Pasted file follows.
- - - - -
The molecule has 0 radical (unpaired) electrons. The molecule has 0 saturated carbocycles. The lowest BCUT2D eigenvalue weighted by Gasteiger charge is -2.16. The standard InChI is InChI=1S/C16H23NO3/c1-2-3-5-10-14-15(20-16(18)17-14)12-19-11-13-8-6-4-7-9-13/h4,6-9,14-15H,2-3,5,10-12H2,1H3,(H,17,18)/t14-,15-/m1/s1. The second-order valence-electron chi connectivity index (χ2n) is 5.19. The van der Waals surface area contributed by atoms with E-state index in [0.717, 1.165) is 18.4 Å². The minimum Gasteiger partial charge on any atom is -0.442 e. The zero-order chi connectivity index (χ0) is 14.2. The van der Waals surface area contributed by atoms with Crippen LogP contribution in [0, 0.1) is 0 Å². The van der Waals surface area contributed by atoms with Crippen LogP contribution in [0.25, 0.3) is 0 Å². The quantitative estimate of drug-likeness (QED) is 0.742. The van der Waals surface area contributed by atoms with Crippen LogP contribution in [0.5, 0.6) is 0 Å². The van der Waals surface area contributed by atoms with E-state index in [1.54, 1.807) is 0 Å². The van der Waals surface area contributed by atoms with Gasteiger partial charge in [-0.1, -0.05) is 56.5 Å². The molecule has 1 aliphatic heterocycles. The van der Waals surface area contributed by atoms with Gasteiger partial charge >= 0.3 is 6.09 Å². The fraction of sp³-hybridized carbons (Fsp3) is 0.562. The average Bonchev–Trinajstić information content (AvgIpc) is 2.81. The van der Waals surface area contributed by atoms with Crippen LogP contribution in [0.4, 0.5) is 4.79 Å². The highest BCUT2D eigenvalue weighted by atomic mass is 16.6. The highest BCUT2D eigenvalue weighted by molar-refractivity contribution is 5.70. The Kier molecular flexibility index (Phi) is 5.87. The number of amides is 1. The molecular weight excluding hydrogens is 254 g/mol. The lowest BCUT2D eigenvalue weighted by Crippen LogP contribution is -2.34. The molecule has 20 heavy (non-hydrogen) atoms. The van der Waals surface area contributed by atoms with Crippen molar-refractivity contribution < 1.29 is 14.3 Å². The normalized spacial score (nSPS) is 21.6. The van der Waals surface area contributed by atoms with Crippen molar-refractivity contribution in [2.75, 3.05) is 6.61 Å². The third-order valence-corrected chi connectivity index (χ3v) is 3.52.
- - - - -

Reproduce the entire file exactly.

The molecule has 0 radical (unpaired) electrons. The molecule has 0 saturated carbocycles. The lowest BCUT2D eigenvalue weighted by Gasteiger charge is -2.16. The standard InChI is InChI=1S/C16H23NO3/c1-2-3-5-10-14-15(20-16(18)17-14)12-19-11-13-8-6-4-7-9-13/h4,6-9,14-15H,2-3,5,10-12H2,1H3,(H,17,18)/t14-,15-/m1/s1. The second-order valence-electron chi connectivity index (χ2n) is 5.19. The van der Waals surface area contributed by atoms with E-state index in [0.717, 1.165) is 18.4 Å². The minimum Gasteiger partial charge on any atom is -0.442 e. The zero-order chi connectivity index (χ0) is 14.2. The van der Waals surface area contributed by atoms with Crippen LogP contribution in [0, 0.1) is 0 Å². The van der Waals surface area contributed by atoms with Crippen LogP contribution in [0.25, 0.3) is 0 Å². The quantitative estimate of drug-likeness (QED) is 0.742. The van der Waals surface area contributed by atoms with Crippen LogP contribution in [0.5, 0.6) is 0 Å². The van der Waals surface area contributed by atoms with E-state index in [1.54, 1.807) is 0 Å². The van der Waals surface area contributed by atoms with Gasteiger partial charge in [-0.1, -0.05) is 56.5 Å². The molecule has 1 aliphatic heterocycles. The van der Waals surface area contributed by atoms with Gasteiger partial charge >= 0.3 is 6.09 Å². The fraction of sp³-hybridized carbons (Fsp3) is 0.562. The average Bonchev–Trinajstić information content (AvgIpc) is 2.81. The van der Waals surface area contributed by atoms with Crippen LogP contribution in [0.4, 0.5) is 4.79 Å². The highest BCUT2D eigenvalue weighted by atomic mass is 16.6. The highest BCUT2D eigenvalue weighted by molar-refractivity contribution is 5.70. The Kier molecular flexibility index (Phi) is 5.87. The number of amides is 1. The molecular weight excluding hydrogens is 254 g/mol. The lowest BCUT2D eigenvalue weighted by Crippen LogP contribution is -2.34. The molecule has 20 heavy (non-hydrogen) atoms. The van der Waals surface area contributed by atoms with Crippen molar-refractivity contribution < 1.29 is 14.3 Å². The normalized spacial score (nSPS) is 21.6. The van der Waals surface area contributed by atoms with Crippen molar-refractivity contribution in [2.75, 3.05) is 6.61 Å². The third-order valence-corrected chi connectivity index (χ3v) is 3.52.